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Webinar invitation: Does the future need schools?

You are invited to join our next webinar, Does the future need schools?

The webinar will be broadcast live on Facebook on Wednesday, May 16 at 4:00 PM ET (US). The link to join us is:

https://www.facebook.com/EducationFutures/videos/10155700786843175/

John Moravec and Kelly Killorn-Moravec will present their findings from their one-question survey, where they asked “does the future need schools?” The floor will be opened for conversation, comments, and questions. During the webinar, please join the conversation live through the Facebook commenting system. Or, you can chat with us via text/WhatsApp (+1) 6123255992.

This webinar is open to the public, so feel free to invite your colleagues and share in your networks.

Survey: Does the future need schools?

Responses are requested by March 16, 2018.

As the future of work seems to become increasingly uncertain, schools charged with creating future-ready workers have changed very little over the past few centuries. A school from 2018 looks and functions little different than a school in 1918 would have operated. As we look 10, 20, or 50 years into the future, will ‘school’ be relevant?

Let us know what you think!

Note: This survey Closed on March 16. Results will be published shortly.

Thank you in advance for sharing your insight in this quick survey! This is an activity to generate an ecology of ideas for future research. A summary of responses will be shared in the coming months.

All responses in this survey are confidential. Read our research confidentiality and integrity statement.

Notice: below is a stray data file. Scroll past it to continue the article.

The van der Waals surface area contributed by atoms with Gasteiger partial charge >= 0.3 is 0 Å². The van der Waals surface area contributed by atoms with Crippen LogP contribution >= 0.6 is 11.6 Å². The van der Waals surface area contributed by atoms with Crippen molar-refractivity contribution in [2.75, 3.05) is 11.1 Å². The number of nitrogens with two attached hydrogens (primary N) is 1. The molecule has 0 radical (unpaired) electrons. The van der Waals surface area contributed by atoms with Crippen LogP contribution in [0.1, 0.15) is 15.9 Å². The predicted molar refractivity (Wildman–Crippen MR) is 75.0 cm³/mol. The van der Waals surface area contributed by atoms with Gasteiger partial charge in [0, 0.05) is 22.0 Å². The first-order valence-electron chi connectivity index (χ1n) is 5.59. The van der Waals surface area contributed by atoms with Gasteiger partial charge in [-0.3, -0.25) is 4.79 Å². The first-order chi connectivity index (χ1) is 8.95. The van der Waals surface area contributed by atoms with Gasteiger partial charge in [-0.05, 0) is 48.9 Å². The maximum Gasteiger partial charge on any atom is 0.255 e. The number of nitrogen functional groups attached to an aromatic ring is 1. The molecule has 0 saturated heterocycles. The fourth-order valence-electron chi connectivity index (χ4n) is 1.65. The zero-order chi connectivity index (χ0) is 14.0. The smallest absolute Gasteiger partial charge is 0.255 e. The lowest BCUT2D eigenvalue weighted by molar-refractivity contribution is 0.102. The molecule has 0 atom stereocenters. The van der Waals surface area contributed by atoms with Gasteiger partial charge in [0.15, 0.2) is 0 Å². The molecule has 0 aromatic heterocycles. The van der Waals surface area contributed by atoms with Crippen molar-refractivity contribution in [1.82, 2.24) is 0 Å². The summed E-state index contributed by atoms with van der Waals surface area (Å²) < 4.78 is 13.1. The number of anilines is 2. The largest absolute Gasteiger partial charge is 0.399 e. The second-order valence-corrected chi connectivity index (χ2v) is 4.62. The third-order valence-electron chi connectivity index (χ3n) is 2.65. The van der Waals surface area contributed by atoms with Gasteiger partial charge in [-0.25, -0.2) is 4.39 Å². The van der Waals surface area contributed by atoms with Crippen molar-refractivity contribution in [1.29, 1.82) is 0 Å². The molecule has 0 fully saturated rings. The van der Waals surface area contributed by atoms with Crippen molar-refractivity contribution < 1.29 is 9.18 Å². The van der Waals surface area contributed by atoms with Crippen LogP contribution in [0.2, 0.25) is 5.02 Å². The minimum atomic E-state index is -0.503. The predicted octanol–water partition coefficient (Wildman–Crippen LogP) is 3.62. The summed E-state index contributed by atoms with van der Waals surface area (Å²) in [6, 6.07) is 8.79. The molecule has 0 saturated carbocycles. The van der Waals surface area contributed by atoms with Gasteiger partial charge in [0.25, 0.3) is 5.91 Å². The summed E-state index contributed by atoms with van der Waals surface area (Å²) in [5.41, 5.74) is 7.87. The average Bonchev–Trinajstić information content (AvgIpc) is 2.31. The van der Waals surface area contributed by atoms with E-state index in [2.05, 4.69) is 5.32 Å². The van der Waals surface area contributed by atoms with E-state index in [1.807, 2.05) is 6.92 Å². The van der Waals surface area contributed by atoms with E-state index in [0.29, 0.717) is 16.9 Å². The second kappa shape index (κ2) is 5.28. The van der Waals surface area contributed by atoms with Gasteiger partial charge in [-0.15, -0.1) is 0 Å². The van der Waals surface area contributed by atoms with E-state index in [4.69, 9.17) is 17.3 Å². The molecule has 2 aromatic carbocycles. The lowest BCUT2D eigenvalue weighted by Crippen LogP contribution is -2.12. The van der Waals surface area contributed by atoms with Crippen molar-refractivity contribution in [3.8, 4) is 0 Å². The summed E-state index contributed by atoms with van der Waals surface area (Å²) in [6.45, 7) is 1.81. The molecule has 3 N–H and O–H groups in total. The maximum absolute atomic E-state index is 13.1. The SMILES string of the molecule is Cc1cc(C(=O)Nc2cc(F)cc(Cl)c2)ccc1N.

Introducing Education Futures Learns

We are pleased to introduce Education Futures Learns, a free professional development platform for educators, available at educationfutures.com/learns.

Education Futures has a long tradition of collaborating with creatives, thought leaders, innovators, and learning organizations to create new opportunities for human capital development. As a network of subject matter experts, big dreamers, and change agents, we are working to evolve learning.

As our network grows, so does our learning. And, we want to open our network and share what we’ve learned with you. In the Education Futures Learns online, collaborative space, teachers and other education professionals may share their knowledge and approaches related to the expert content we share – as well as affording an opportunity to interact with others in an innovation-focused knowledge community.

Each free professional development course is presented as an opportunity to earn one credit hour, incorporating original content produced by Education Futures. Initial offerings include:

  • Big Data in education
  • Enabling creative schools
  • Pokémon Go and Minecraft in schools?
  • Self-regulation in the classroom
  • Education in Finland
  • Unleashing the instinct to play in learning

Visit educationfutures.com/learns to get started and boost your professional development today!